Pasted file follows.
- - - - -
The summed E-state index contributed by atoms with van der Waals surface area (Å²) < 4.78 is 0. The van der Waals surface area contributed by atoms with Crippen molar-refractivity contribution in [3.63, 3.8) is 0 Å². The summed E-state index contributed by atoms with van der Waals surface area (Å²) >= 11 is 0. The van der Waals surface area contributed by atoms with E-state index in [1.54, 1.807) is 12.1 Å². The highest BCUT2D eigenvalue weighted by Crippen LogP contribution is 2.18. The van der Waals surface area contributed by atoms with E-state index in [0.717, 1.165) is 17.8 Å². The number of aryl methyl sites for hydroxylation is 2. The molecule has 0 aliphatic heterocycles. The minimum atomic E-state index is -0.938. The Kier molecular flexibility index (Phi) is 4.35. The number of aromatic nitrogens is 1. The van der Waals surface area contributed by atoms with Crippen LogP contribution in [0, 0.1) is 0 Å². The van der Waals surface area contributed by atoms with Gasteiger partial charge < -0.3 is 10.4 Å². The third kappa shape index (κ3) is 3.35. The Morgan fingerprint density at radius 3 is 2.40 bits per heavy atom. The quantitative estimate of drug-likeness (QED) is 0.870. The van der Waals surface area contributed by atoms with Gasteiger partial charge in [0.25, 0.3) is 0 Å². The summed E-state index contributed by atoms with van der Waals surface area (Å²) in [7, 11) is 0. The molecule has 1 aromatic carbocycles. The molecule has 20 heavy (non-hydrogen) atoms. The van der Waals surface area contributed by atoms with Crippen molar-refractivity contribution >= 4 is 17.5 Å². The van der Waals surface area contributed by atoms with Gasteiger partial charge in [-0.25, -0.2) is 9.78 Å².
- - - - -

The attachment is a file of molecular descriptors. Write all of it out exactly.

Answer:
The summed E-state index contributed by atoms with van der Waals surface area (Å²) < 4.78 is 0. The van der Waals surface area contributed by atoms with Crippen molar-refractivity contribution in [3.63, 3.8) is 0 Å². The summed E-state index contributed by atoms with van der Waals surface area (Å²) >= 11 is 0. The van der Waals surface area contributed by atoms with E-state index in [1.54, 1.807) is 12.1 Å². The highest BCUT2D eigenvalue weighted by Crippen LogP contribution is 2.18. The van der Waals surface area contributed by atoms with E-state index in [0.717, 1.165) is 17.8 Å². The number of aryl methyl sites for hydroxylation is 2. The molecule has 0 aliphatic heterocycles. The minimum atomic E-state index is -0.938. The Kier molecular flexibility index (Phi) is 4.35. The number of aromatic nitrogens is 1. The van der Waals surface area contributed by atoms with Crippen LogP contribution in [0, 0.1) is 0 Å². The van der Waals surface area contributed by atoms with Gasteiger partial charge < -0.3 is 10.4 Å². The third kappa shape index (κ3) is 3.35. The Morgan fingerprint density at radius 3 is 2.40 bits per heavy atom. The quantitative estimate of drug-likeness (QED) is 0.870. The van der Waals surface area contributed by atoms with Gasteiger partial charge in [0.25, 0.3) is 0 Å². The summed E-state index contributed by atoms with van der Waals surface area (Å²) in [7, 11) is 0. The molecule has 1 aromatic carbocycles. The molecule has 20 heavy (non-hydrogen) atoms. The van der Waals surface area contributed by atoms with Crippen molar-refractivity contribution >= 4 is 17.5 Å². The van der Waals surface area contributed by atoms with Gasteiger partial charge in [-0.25, -0.2) is 9.78 Å².